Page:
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American stocks are at their most expensive in decades

Try a little, and it is never too hard to argue that the stockmarket looks risky and a crash must be coming. But in the long run such arguments are usually best ignored. Since 1900 American shares have posted an average real return of 6.4% a year. Over three decades, that would transform the purchasing power of $1,000 into $6,400. Bonds, the main alternative, do not come close. With an average historical return of 1.7% a year, they would generate a measly $1,700. Cash would do worse still.

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The lesson for today’s investors, many of whom were caught out by this year’s bull market, might seem obvious. Forget about a downturn that may or may not materialise. Just buy and hold stocks, and wait for returns that will erase any number of brief dips. Unfortunately, there is a catch. What matters today is not historical returns but prospective ones. And on that measure, shares now look more expensive—and thus lower-yielding—when compared with bonds than they have in decades.

Start with why stocks tend to outperform bonds. A share is a claim on a firm’s earnings stretching into the future, which makes returns inherently uncertain. A bond, meanwhile, is a vow to pay a fixed stream of interest payments and then return the principal. The borrower might go bust; changes to interest rates or inflation might alter the value of the cash flows. But the share is the riskier prospect, meaning it needs to offer a higher return. The gap between the two is the “equity risk premium”—the 4.7 percentage points a year that stocks have historically earned over bonds.

What of the next few years? Estimating the return on a bond is easy: it is just its yield to maturity. Gauging stock returns is trickier, but a quick proxy is given by the “earnings yield” (or expected earnings for the coming year, divided by share price). Combine the two for ten-year Treasury bonds and the s&p 500, and you have a crude measure of the equity risk premium that looks forward rather than back. Over the past year, it has plummeted (see chart).

Now consider the equity risk premium’s moving parts: earnings, Treasury yields and share prices. Both expected earnings and Treasury yields are roughly where they were in October, when share prices hit a trough. But since then shares have risen a lot, shrinking their earnings yield and bringing it closer to the “safe” Treasury yield. This might mean three things. Investors might believe earnings are about to start growing fast, perhaps because of an ai-fuelled productivity boom. They might think earnings have become less likely to disappoint, justifying a lower risk premium. Or they might fear that Treasuries—the benchmark against which stocks are measured—are now more risky.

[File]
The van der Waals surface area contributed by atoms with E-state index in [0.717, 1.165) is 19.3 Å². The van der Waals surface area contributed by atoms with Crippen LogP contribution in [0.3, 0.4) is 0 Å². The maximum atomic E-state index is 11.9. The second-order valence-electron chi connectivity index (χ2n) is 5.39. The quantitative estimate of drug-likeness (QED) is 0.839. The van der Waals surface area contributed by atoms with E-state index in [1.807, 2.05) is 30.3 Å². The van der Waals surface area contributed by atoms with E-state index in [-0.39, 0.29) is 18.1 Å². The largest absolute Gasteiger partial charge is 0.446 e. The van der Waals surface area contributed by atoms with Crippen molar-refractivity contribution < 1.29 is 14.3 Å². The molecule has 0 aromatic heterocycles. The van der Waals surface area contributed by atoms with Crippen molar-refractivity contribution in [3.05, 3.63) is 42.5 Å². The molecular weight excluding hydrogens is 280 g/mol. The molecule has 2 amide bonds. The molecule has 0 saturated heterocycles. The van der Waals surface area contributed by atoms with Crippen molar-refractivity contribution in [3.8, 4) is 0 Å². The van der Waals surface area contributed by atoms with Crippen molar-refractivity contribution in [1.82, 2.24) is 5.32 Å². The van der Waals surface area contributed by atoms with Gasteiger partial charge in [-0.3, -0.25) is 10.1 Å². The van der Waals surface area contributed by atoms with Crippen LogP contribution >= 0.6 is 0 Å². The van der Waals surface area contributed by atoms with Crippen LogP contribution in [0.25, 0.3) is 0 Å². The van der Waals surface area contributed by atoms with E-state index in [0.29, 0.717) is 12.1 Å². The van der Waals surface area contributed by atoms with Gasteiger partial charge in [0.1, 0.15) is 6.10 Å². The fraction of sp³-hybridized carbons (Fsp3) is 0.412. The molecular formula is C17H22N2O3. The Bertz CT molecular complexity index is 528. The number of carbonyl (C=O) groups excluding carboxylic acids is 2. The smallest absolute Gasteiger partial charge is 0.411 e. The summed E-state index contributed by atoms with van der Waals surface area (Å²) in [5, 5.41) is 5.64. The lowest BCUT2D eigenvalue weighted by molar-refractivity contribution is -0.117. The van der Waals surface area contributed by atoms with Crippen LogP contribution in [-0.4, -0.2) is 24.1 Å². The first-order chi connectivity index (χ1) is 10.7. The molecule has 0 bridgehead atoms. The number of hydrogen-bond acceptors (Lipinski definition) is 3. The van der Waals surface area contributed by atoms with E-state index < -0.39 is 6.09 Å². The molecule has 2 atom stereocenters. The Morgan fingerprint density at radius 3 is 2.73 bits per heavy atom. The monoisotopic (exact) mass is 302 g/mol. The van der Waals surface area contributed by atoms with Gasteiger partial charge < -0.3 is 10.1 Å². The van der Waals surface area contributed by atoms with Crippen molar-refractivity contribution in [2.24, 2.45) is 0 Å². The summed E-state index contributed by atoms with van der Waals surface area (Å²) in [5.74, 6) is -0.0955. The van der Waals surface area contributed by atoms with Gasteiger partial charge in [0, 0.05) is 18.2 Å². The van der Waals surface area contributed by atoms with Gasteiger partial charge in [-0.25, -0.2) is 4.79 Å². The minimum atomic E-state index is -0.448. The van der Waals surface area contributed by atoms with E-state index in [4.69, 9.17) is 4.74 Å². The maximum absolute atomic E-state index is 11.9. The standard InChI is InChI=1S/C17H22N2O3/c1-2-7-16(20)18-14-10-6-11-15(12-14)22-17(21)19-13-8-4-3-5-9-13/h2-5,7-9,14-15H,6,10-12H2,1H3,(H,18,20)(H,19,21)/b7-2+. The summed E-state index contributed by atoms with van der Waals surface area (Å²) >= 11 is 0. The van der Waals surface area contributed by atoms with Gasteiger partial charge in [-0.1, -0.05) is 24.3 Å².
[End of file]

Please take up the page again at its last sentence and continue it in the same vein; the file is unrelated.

Sustained earnings growth is the dream scenario. The second option, though, is less rosy: that investors have let their revived animal spirits get ahead of them. Ed Cole of Man Group, an asset manager, argues the squeezed equity risk premium is a bet on a “soft landing”, in which central bankers quash inflation without a recession. This has become easier to envisage as price rises have cooled and most countries have so far avoided downturns. Yet surveys of manufacturers still point to recession in that sector, and the full dampening effect of rate rises may not yet have been felt.

The third possibility is that, rather than cooing over stocks, investors are shunning the alternative. Last year was the worst for bonds in both America (where they lost 31% in real terms) and across developed markets (a 34% loss) in over a century.

After that, says Sharon Bell of Goldman Sachs, a bank, it is unsurprising if some investors are wary of bonds and inclined to splurge on shares, especially if they believe inflation has moved structurally higher—something shares, as claims on nominal earnings, protect against, whereas bonds, deriving value from fixed coupons, do not. At the same time, governments are set to issue ever more debt to cover ageing populations, defence spending and cutting carbon emissions, while central banks have disappeared as buyers. Higher bond yields, and a mechanically lower equity risk premium, will be the result. This would imply a regime change, to one where the equity risk premium has shifted lower for the long term (rather than temporarily, to be corrected by a fall in share prices).

Whatever the reason for the squeeze, investors have now placed their bets on rising profits. In a recent analysis, Duncan Lamont of Schroders, an investment firm, compared returns on the s&p 500 going back to 1871 with the yield gap against ten-year Treasuries. He found the relationship “has not been helpful in giving a steer on short-term market movements”. Over the longer term, though, there is a clear link. For stocks starting with a low yield gap to do well over ten years, “a near-condition has been real earnings growth”. Animal spirits can only take you so far before earnings must deliver. They would not have to slip far for even a long-term investor to conclude today’s market is too pricey.

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https://www.economist.com/finance-and-economics/2023/08/10/american-stocks-are-at-their-most-expensive-in-decades American stocks are at their most expensive in decades

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